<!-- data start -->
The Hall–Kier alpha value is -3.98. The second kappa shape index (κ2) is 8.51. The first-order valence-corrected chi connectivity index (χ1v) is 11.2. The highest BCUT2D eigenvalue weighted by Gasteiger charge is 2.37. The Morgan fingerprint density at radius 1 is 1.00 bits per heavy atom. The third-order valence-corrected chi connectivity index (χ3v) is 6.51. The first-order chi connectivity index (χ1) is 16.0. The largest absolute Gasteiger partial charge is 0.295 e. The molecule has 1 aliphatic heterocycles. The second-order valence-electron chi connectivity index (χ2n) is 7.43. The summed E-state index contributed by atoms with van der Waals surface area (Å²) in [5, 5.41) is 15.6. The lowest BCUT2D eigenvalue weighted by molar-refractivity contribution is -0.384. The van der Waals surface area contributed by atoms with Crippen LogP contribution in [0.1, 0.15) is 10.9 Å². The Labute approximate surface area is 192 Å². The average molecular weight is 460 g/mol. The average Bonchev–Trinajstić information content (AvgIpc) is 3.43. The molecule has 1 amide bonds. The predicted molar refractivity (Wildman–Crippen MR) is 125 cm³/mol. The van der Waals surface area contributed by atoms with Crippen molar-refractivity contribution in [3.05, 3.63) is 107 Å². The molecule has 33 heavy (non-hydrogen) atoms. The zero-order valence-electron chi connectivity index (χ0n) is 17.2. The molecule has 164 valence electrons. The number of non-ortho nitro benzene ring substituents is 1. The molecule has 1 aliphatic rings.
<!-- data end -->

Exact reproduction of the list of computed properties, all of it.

The Hall–Kier alpha value is -3.98. The second kappa shape index (κ2) is 8.51. The first-order valence-corrected chi connectivity index (χ1v) is 11.2. The highest BCUT2D eigenvalue weighted by Gasteiger charge is 2.37. The Morgan fingerprint density at radius 1 is 1.00 bits per heavy atom. The third-order valence-corrected chi connectivity index (χ3v) is 6.51. The first-order chi connectivity index (χ1) is 16.0. The largest absolute Gasteiger partial charge is 0.295 e. The molecule has 1 aliphatic heterocycles. The second-order valence-electron chi connectivity index (χ2n) is 7.43. The summed E-state index contributed by atoms with van der Waals surface area (Å²) in [5, 5.41) is 15.6. The lowest BCUT2D eigenvalue weighted by molar-refractivity contribution is -0.384. The van der Waals surface area contributed by atoms with Crippen LogP contribution in [0.1, 0.15) is 10.9 Å². The Labute approximate surface area is 192 Å². The average molecular weight is 460 g/mol. The average Bonchev–Trinajstić information content (AvgIpc) is 3.43. The molecule has 1 amide bonds. The predicted molar refractivity (Wildman–Crippen MR) is 125 cm³/mol. The van der Waals surface area contributed by atoms with Crippen molar-refractivity contribution in [3.05, 3.63) is 107 Å². The molecule has 33 heavy (non-hydrogen) atoms. The zero-order valence-electron chi connectivity index (χ0n) is 17.2. The molecule has 164 valence electrons. The number of non-ortho nitro benzene ring substituents is 1. The molecule has 1 aliphatic rings.